Life with Head Mounted Display [Part 2]
Continued from Life with Head Mounted Display [Part 1].
The UP300x in a white box was delivered to our news room. I closely examined it and found that there was no manual, PC connector cable or PC software in the box. When I asked whether the peripheral parts would be made available at a later date, Nikon answered that it did send us a compatible cable or software because they have not been completed yet.
Casting a contemptuous glance at me being upset about the missing manual, the other reporters quickly found a battery case, inserted alkaline batteries into it, turned the switch on and booted the UP300x. It seems that they could start the device intuitively, even without a manual.
Nikon said it will only include a simple operation guide with the actual product and release the manual on a Website. I guess this is a very common practice for portable electronic devices of late.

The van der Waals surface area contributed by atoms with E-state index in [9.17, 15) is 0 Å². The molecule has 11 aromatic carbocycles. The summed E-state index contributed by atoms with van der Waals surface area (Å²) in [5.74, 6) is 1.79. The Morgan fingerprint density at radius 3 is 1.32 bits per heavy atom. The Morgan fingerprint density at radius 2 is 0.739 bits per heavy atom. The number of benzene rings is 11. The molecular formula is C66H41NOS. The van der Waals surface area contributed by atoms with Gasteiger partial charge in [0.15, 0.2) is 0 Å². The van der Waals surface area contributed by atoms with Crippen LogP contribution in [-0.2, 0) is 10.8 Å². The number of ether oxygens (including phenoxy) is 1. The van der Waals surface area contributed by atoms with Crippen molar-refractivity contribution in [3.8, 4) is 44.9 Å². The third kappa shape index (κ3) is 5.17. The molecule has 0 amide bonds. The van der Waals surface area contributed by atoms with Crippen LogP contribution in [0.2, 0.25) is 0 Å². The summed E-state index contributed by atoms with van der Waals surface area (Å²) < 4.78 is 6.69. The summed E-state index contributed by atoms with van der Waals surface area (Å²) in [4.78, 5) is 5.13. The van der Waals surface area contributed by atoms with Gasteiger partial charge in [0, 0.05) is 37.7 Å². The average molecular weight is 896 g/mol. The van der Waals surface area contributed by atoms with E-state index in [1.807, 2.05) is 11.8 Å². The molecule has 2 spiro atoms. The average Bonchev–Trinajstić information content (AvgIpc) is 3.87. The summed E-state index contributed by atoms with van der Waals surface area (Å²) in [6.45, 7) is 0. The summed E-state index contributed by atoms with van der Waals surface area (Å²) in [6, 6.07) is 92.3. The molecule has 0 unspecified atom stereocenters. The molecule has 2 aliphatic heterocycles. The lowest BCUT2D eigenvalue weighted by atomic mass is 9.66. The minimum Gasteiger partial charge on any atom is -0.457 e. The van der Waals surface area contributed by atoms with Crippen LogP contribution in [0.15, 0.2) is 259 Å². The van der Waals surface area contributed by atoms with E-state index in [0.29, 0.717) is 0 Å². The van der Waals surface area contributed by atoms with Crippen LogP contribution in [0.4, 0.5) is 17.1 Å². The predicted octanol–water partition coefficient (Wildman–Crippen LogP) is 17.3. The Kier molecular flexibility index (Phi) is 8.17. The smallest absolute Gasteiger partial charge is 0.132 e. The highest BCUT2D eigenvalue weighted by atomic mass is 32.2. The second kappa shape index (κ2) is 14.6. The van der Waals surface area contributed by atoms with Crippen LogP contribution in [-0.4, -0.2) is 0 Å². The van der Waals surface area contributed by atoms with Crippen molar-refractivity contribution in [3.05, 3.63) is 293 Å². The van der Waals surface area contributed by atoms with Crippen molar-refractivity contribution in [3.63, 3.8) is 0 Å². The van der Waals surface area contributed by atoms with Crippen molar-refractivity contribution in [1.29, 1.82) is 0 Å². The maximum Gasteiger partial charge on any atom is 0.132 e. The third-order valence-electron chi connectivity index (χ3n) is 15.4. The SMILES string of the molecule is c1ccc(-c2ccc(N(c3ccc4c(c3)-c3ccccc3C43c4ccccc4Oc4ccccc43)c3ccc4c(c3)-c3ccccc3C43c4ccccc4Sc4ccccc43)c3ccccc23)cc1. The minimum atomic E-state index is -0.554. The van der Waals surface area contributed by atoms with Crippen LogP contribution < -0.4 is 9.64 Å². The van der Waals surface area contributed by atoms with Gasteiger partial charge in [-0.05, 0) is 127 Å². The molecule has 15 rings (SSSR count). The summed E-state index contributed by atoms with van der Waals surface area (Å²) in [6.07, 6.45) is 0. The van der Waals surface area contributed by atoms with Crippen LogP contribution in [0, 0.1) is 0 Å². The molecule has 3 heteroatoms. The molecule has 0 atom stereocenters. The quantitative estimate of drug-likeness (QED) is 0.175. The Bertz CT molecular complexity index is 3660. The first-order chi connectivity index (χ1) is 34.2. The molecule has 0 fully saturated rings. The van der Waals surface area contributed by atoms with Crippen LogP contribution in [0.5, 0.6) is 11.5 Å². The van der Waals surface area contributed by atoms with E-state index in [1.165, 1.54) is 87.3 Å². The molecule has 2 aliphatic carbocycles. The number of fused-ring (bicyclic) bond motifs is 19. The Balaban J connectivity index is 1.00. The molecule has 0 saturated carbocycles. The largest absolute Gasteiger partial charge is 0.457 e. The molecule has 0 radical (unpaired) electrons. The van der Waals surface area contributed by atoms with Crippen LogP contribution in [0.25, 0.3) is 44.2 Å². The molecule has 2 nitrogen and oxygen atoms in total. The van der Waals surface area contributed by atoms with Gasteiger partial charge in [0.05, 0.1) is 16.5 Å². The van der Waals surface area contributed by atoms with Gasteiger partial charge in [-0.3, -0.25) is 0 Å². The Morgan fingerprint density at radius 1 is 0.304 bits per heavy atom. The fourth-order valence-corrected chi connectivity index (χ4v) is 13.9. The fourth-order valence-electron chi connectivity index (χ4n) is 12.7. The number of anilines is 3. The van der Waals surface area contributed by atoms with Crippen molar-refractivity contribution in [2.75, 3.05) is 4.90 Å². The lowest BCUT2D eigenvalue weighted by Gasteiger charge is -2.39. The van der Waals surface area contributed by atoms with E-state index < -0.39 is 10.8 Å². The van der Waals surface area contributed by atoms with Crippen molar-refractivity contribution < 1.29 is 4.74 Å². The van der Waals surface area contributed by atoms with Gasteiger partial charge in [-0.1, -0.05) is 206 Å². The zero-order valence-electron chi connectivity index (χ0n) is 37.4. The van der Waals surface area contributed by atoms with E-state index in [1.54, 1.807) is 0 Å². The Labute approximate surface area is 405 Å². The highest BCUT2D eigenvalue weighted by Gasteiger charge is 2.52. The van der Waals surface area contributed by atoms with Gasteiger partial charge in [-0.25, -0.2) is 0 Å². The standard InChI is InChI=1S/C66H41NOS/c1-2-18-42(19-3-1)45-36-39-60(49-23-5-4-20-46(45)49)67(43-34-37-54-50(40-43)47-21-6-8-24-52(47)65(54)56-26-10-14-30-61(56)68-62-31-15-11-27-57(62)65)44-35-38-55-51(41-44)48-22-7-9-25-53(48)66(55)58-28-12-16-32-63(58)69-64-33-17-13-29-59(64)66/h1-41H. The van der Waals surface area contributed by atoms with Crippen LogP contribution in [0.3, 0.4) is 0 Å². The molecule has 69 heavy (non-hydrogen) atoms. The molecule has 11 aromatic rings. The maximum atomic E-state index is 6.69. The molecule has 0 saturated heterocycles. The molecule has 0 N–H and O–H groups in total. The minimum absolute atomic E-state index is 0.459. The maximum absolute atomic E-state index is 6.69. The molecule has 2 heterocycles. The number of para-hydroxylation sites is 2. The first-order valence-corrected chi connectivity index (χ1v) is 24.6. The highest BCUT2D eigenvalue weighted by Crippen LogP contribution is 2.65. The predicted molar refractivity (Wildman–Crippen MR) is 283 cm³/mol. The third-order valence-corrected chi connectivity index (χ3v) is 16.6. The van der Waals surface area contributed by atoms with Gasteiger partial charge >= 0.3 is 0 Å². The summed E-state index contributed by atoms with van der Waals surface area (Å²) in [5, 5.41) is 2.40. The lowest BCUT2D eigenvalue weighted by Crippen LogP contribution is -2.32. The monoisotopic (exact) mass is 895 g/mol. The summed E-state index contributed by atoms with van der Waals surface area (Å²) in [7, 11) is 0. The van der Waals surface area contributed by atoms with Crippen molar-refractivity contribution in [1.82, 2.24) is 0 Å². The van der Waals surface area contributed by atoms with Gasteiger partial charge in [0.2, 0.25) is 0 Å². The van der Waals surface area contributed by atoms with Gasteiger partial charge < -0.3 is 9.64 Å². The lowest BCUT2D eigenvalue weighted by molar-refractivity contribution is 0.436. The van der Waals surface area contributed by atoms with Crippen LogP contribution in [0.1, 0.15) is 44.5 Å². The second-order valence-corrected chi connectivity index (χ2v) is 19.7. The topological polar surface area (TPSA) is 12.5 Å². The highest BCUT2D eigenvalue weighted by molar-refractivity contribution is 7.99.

My editor, who is strict about displays, wore the UP300x first. Previous HMDs often looked prominent and odd on the head, sometimes even scary when seen up close. But the UP300x gave me the impression of a slightly oversized set of headphones because of its relatively inconspicuous display part. As far as I could tell from a short distance, I did not feel that the new HMD looked out of place.
What amazed me more than expected was the facial expression of the person wearing the HMD. Probably trying to focus on a screen which cannot be seen, the right eye (in this case) was darting back and forth. For the people around him, this was quite spooky.
As the person wearing the HMD is concentrating on the screen, it is difficult for him to notice that they are getting funny looks from the people around them. They have no idea how weird they look, either.